Federal Judge Orders Military to Stop Enforcing “Don’t Ask, Don’t Tell”

In 2004, the Log Cabin Republicans, a national gay and lesbian non-profit organization, brought an action against the United States and Secretary of Defense consisting of a facial challenge to the “Don’t Ask, Don’t Tell” statute (10 U.S.C. § 654) and its implementing regulations. The federal District Court for the Central District Court of California heard arguments on the case this past July.

Judge Virginia A. Phillips held that “Don’t Ask, Don’t Tell” is unconstitutional on September 9th.  Judge Phillips has now ordered that the United States military cease enforcement of this policy.

“Don’t Ask, Don’t Tell” was signed into law in 1993 by President Clinton. This law allows for service members to serve in the military, regardless of their sexual orientation, providing that they do not tell others that they are homosexual and do not engage in homosexual acts.

Plaintiffs in the case argued that the “Don’t Ask, Don’t Tell” violated the service members’ right to due process under the Fifth Amendment and restricted free speech rights under the First Amendment. Judge Phillips agreed, finding that “Don’t Ask, Don’t Tell” infringed upon the fundamental rights of service members.

Under the heightened scrutiny test applied by Judge Phillips, the defendants failed to meet their burden of showing that the policy was necessary to significantly further important government interests of military readiness and unit cohesion.  Additionally, “Don’t Ask, Don’t Tell,” challenged as an overbroad content-based speech restriction, did not survive First Amendment scrutiny because the government could not show that the regulation survived even the deferential review applied to speech in a military context. Judge Phillips wrote that the restriction under “Don’t Ask, Don’t Tell” on speech is “more than is reasonably necessary to protect the substantial government interest.”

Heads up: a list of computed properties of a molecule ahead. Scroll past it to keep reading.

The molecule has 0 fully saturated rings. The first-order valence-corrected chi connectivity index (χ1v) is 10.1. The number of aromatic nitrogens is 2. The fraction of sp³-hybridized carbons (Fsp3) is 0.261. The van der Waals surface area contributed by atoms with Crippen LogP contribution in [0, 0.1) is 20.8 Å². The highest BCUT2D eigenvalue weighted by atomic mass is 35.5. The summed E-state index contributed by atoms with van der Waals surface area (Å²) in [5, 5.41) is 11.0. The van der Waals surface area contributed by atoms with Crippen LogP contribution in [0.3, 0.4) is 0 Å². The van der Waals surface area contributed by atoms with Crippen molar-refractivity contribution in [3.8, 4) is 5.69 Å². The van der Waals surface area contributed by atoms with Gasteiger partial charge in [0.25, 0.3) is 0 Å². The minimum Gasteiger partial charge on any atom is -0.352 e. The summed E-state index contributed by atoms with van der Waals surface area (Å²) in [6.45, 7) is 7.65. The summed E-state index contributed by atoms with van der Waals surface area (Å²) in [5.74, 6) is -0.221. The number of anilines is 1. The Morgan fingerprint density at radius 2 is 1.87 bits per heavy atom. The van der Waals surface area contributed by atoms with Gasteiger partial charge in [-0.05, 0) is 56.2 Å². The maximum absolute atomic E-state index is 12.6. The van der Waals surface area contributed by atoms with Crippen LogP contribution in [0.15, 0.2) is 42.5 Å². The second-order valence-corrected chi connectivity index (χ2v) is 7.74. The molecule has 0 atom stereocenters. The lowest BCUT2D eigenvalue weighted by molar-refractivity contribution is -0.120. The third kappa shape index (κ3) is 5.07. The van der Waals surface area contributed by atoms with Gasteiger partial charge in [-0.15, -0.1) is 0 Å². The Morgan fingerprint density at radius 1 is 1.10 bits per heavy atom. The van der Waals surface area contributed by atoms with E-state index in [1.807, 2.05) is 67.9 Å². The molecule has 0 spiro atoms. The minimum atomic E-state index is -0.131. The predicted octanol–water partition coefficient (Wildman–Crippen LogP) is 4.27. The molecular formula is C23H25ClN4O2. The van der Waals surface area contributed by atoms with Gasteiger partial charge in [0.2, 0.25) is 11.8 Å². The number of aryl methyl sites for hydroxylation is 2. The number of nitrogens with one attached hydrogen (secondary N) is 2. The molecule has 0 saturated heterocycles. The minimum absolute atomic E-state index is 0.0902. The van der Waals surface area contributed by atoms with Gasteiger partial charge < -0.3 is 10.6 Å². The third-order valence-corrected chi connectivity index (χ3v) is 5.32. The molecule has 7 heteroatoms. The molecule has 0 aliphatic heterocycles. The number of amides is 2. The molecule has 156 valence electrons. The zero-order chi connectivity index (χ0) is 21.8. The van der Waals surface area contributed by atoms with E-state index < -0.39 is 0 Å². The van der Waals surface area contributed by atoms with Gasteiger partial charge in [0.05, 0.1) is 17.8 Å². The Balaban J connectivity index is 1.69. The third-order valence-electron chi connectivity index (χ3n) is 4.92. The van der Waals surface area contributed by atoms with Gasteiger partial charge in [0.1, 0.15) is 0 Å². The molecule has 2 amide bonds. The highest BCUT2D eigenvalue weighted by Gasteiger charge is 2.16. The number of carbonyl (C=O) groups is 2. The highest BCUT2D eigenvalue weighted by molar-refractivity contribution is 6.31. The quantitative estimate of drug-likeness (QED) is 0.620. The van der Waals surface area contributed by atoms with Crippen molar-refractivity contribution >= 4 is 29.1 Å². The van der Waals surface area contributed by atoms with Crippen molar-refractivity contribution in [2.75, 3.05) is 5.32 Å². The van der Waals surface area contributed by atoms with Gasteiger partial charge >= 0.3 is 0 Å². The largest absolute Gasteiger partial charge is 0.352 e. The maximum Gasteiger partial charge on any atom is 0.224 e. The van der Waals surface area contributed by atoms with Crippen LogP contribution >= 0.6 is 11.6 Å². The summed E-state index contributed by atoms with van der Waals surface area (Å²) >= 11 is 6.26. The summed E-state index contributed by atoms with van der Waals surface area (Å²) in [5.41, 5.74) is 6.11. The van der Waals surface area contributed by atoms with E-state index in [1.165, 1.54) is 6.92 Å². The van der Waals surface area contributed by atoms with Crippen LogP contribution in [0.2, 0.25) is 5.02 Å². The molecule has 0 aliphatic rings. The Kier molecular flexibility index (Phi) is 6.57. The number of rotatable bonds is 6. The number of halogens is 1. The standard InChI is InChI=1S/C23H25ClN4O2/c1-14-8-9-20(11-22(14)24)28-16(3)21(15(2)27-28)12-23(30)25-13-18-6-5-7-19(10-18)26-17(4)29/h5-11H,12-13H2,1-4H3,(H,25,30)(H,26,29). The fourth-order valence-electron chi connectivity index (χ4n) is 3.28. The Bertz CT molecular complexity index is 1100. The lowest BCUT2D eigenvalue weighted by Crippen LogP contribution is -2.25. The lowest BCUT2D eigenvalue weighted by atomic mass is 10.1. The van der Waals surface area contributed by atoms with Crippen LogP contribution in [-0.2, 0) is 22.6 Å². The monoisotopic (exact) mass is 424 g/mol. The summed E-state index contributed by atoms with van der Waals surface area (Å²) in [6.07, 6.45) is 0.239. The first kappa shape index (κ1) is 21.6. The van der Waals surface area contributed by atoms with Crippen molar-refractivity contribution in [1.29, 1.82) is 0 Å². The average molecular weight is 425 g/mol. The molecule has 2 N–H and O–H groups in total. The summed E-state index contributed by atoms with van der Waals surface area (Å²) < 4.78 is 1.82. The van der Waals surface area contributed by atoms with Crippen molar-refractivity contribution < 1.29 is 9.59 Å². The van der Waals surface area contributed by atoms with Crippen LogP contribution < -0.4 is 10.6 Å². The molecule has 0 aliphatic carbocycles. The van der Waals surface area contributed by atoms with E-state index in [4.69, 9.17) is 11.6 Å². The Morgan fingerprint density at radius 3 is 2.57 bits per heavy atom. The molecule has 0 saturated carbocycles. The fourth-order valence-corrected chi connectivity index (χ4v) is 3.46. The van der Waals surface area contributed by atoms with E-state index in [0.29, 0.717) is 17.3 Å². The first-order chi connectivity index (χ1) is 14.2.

The facial challenge of the Don’t Ask Don’t Tell law allowed Judge Phillips to invalidate the statute and provide broad injunctive relief. Although the defendants argued to keep some parts of the law in place, Judge Phillips found that the “unconstitutional nature of the Act permeates the entire statute. Thus, total invalidation is the narrowest remedy available for the relief sought here.” Judge Phillips permanently enjoined the United States and the Secretary of Defense from enforcing or applying the policy.

In addition, she ordered that any “investigation, discharge, separation, or other proceeding” executed under the policy be suspended and discontinued, immediately. Phillips has also granted the Log Cabin Republicans the right to apply for attorney’s fees under the Equal Access to Justice Act, 28 U.S.C. § 2412 and to file a motion for the costs of the suit.

It is unclear whether the Justice Department will appeal the October 12th injunction or the district court’s ruling on the constitutionality of “Don’t Ask, Don’t Tell.” However, President Obama has said in the past that he opposes the policy.

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